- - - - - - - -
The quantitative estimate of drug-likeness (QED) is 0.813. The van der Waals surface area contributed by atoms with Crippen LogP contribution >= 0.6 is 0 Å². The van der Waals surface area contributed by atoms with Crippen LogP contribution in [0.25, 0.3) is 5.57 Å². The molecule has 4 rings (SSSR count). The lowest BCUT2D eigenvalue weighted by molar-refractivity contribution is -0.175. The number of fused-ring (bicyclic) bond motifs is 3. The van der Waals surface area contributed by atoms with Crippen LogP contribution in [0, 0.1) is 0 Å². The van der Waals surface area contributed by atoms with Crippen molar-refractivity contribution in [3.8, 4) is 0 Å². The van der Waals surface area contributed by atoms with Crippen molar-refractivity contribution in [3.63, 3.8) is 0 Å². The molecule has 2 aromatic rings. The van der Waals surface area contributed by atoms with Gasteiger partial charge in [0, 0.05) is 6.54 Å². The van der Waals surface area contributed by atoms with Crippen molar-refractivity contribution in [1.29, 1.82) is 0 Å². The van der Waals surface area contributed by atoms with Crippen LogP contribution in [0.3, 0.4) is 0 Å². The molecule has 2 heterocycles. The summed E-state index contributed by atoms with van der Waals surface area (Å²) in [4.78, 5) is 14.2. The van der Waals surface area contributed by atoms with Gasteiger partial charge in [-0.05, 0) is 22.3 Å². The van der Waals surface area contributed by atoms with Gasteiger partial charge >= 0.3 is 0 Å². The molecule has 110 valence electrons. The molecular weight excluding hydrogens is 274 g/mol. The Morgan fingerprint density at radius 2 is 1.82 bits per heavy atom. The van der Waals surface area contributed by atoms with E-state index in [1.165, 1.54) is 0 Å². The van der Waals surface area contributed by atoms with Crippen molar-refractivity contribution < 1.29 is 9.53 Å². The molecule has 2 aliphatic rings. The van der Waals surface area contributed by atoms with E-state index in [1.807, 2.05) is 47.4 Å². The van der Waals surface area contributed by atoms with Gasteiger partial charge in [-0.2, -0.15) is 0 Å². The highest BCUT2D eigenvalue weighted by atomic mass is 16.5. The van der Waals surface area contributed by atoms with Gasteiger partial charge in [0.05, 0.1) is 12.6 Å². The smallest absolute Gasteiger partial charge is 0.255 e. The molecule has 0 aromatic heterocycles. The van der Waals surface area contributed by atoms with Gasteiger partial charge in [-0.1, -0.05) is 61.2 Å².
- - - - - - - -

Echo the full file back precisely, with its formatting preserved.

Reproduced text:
The quantitative estimate of drug-likeness (QED) is 0.813. The van der Waals surface area contributed by atoms with Crippen LogP contribution >= 0.6 is 0 Å². The van der Waals surface area contributed by atoms with Crippen LogP contribution in [0.25, 0.3) is 5.57 Å². The molecule has 4 rings (SSSR count). The lowest BCUT2D eigenvalue weighted by molar-refractivity contribution is -0.175. The number of fused-ring (bicyclic) bond motifs is 3. The van der Waals surface area contributed by atoms with Crippen LogP contribution in [0, 0.1) is 0 Å². The van der Waals surface area contributed by atoms with Crippen molar-refractivity contribution in [3.8, 4) is 0 Å². The van der Waals surface area contributed by atoms with Crippen molar-refractivity contribution in [3.63, 3.8) is 0 Å². The molecule has 2 aromatic rings. The van der Waals surface area contributed by atoms with Gasteiger partial charge in [0, 0.05) is 6.54 Å². The van der Waals surface area contributed by atoms with Crippen molar-refractivity contribution in [1.29, 1.82) is 0 Å². The van der Waals surface area contributed by atoms with Crippen LogP contribution in [0.3, 0.4) is 0 Å². The molecule has 2 heterocycles. The summed E-state index contributed by atoms with van der Waals surface area (Å²) in [4.78, 5) is 14.2. The van der Waals surface area contributed by atoms with Gasteiger partial charge in [-0.05, 0) is 22.3 Å². The van der Waals surface area contributed by atoms with Gasteiger partial charge >= 0.3 is 0 Å². The molecule has 110 valence electrons. The molecular weight excluding hydrogens is 274 g/mol. The Morgan fingerprint density at radius 2 is 1.82 bits per heavy atom. The van der Waals surface area contributed by atoms with E-state index in [1.165, 1.54) is 0 Å². The van der Waals surface area contributed by atoms with Crippen molar-refractivity contribution < 1.29 is 9.53 Å². The molecule has 2 aliphatic rings. The van der Waals surface area contributed by atoms with E-state index in [1.807, 2.05) is 47.4 Å². The van der Waals surface area contributed by atoms with Gasteiger partial charge in [-0.2, -0.15) is 0 Å². The highest BCUT2D eigenvalue weighted by atomic mass is 16.5. The van der Waals surface area contributed by atoms with Gasteiger partial charge in [0.05, 0.1) is 12.6 Å². The smallest absolute Gasteiger partial charge is 0.255 e. The molecule has 0 aromatic heterocycles. The van der Waals surface area contributed by atoms with Gasteiger partial charge in [-0.1, -0.05) is 61.2 Å².